I had been through a lot of candidates via phone screen and had some come in for an in-person interview. Some people talked a good game but then bombed on the technical hands-on part. I think I made several people nervous when I said, “Don’t screw anything up, this is a production server you are connected to.” While that was true, I really wasn’t trying to scare them but it does show a certain level of confidence and maturity when you can keep your cool. DBA(s) need to be able to handle pressure, stress, being tired and still be able to function in a cool, calm, and collected manner.

Agent 003 was waiting for me at the reception desk to the IT area. I got there, reached out to shake his hand and he smiled and grabbed me with his left hand and gave it a solid shake. I looked down and noticed he didn’t have a right arm- he had a prosthetic.

Now the job description listed the usual be able to lift 70 lbs stuff but I was more interested in his brain and skills and not in his physical abilities.

I began to think about how is he going to type on my laptop? Do I need to get him a full-sized keyboard? Any other assistance devices? It had never occurred to me that I need to be able to accommodate somebody like this. Surprise! He typed just as fast as I did but with only one hand.

Agent 003 passed with flying colors both parts of the interview, met the crew, offered him a job, and he accepted!

Personal Observation

I don’t care who you are. Can you do the job? I don’t care if you are a reformed, one-eyed, one-horn, flying purple people eater, provided of course that people are friends, not food.

Maybe sometime in the future when the kids have graduated college and I can go back to school full-time I want to work on career 2.0 – becoming a neuroscientist. So I enjoy reading about the mind and the brain. For example, one book that I read (The Brain That Changes Itself) and he’s also recently published another one on the same subject of neuroplasticity-

Up until ~30 years ago, scientists believed our brains are hard-wired at a certain age and that the brain does not significantly change after that. Well, sometimes scientists are dead wrong. So I knew that Agent 003’s brain, besides being an awesome DBA, was able to cope and adapt to probably anything the job might require of him. The human brain is an amazing machine and it is capable of re-wiring itself in new and sometime marvelous ways.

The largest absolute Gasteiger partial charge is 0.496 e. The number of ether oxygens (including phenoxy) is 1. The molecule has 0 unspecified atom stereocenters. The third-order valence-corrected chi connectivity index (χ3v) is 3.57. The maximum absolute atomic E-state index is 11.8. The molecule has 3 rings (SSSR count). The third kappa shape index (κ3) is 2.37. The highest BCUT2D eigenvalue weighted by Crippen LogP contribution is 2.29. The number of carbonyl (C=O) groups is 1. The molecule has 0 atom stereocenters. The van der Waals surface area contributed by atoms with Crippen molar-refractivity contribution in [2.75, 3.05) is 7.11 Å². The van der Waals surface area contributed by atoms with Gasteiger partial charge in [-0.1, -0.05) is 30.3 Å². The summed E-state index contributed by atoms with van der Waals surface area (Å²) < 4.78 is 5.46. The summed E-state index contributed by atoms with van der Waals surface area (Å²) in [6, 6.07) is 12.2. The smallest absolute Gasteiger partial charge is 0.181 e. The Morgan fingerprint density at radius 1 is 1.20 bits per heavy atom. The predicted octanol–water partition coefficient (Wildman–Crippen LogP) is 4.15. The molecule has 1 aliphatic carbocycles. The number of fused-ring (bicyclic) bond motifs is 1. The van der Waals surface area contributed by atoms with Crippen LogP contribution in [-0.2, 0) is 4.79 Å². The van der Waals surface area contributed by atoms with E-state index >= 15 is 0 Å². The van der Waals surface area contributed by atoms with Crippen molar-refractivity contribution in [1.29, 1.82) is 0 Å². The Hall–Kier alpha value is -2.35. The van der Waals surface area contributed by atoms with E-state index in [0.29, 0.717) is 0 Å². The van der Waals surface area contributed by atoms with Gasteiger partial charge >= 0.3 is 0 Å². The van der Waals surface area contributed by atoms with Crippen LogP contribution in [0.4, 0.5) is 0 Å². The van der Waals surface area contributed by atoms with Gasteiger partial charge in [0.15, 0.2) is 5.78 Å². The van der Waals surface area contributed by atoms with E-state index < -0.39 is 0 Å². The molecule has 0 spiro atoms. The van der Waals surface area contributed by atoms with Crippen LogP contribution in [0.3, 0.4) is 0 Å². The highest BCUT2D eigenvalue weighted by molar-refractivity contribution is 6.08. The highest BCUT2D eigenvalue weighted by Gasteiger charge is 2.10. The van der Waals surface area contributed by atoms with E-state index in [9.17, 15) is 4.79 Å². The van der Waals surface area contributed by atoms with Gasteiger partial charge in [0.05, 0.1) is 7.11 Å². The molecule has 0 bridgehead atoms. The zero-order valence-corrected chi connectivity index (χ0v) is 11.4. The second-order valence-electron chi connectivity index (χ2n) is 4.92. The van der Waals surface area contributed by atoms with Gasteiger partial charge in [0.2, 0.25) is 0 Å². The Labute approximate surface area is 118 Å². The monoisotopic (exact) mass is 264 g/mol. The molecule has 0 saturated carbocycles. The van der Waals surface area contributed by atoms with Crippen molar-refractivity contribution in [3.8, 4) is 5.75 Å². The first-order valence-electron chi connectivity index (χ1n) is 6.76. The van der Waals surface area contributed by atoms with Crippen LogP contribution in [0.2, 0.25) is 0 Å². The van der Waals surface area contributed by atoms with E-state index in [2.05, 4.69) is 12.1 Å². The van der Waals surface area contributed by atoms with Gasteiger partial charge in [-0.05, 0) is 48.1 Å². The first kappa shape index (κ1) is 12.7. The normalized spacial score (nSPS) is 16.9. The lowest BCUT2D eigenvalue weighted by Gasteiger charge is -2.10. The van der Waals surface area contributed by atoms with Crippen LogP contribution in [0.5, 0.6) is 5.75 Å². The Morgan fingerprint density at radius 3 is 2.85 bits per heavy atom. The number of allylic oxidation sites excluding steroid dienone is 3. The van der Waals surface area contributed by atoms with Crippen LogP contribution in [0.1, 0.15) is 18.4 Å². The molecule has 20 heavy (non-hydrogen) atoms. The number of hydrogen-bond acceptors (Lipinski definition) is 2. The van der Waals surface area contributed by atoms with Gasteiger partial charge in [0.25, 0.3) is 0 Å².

The other point I want to make is that all of us are getting old. It will not be too long before we are wheeling around in Ferrari wheelchairs or exoskeletons or some other contraption. As long as we have our brains intact and can communicate with the world, we can perform useful work. I’ll talk about my vision for teleoperation/telerobotics and drones another time.

So I don’t care who you are, what you look like, etc.- my only concern is can you do the job.

Hired and Dinner

Shortly after Agent 003 accepted the job, I returned to go over job responsibilities, daily tasks, future projects, expectations and the like and I took him out to dinner.

We went to Texas de Brazil, an incredible Brazilian steak house. This is not a place for vegetarians 🙂

So we are enjoying our cornucopia of lots of different kinds of tasty meats when Agent 003 says, “Todd, you are probably wondering about my right arm.”

“Well, yes I am. I figured you would bring it up at some point.”

“My father was very religious growing up and he caught me masterbaiting.”

I kicked back in my seat, rolled my head back and just busted out laughing, really loud. I felt all kinds of eyeballs on me from the other patrons but I didn’t care. That was the best deadpan delivery I had ever heard.

If I remember right, he worked on an offshore oil rig and his arm got caught in a chain. They couldn’t get him to proper medical attention immediately and he ended up losing his arm 😦